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GCP Annual Meeting celebrates city’s successes; lays groundwork for continuing momentum

Governor Kasich praises Cleveland’s comeback

Cleveland—The city and people of Cleveland have so many reasons to be proud of its comeback over the past 30 years through results delivered by a focused and extraordinary public-private partnership.

The Greater Cleveland Partnership’s 2016 Annual Meeting today highlighted many of those reasons and how this momentum can continue to propel the city forward.

The transformation of Cleveland and the Ohio economy

In his remarks, Governor Kasich praised the efforts of Clevelanders that have led to the city’s economic rebound and changed perceptions about Cleveland by people over the U.S. This economic transformation reflects what is happening throughout the state of Ohio. 

“We have diversified the economy of this state,” he said. “We have a focus on areas that are 21st century economic drivers” including health care, logistics, pharmaceuticals, IT and advanced manufacturing.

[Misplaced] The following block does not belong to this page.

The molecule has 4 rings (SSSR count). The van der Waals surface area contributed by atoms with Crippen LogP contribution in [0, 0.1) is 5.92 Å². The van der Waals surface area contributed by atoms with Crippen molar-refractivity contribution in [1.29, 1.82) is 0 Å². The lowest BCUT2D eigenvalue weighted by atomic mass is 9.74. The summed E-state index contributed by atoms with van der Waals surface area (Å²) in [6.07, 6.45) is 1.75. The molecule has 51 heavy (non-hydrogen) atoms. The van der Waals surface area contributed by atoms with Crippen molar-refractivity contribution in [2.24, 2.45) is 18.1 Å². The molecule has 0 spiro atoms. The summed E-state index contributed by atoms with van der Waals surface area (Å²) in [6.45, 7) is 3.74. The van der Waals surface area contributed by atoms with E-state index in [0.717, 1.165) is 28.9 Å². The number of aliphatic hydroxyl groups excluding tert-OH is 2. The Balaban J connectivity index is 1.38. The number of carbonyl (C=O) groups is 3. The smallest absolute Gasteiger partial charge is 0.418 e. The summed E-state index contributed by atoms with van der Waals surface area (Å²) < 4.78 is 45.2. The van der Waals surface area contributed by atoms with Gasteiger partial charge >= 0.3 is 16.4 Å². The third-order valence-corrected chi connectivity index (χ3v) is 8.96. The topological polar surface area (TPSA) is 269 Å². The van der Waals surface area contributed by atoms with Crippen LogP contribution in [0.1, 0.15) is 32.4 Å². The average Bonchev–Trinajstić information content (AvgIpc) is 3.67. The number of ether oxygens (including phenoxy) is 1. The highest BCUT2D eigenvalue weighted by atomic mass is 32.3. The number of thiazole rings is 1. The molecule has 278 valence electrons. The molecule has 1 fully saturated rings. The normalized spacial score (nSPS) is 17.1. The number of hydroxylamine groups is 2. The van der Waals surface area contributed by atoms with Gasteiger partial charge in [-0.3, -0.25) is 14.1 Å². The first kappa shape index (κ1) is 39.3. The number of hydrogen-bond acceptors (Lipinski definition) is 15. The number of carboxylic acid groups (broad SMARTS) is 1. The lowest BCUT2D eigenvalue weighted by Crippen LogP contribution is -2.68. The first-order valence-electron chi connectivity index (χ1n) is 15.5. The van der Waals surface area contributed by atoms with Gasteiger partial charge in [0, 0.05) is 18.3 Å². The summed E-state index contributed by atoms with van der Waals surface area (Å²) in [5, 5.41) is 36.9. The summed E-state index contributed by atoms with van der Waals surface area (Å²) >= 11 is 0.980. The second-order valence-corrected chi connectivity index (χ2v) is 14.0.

Celebrating success, planning for what’s next

The Annual Meeting also included the transition of the GCP Board Chair position from Beth Mooney, chairman and CEO of KeyCorp, to Rick Chiricosta, chairman, president and CEO of Medical Mutual.  Mooney, a co-chair of the Cleveland 2016 Host Committee, noted the results that were among the key reasons the city delivered a remarkable convention and visitor experience.

“We raised over $61 million, the highest total ever, most of which came from local and state efforts to meet what was the highest budget goal for a political convention in anyone’s memory,” said Mooney.

“We also successfully accelerated and completed crucial projects integral to the RNC’s success, such as Public Square, the Hopkins airport renovation, and the very hotel we are sitting in. And there were many other investments between public and private sources totaling nearly $300 million in the past two years—investments we can leverage for generations.”

Incoming Board Chair Chiricosta said many projects and initiatives will need the business community’s attention to move forward.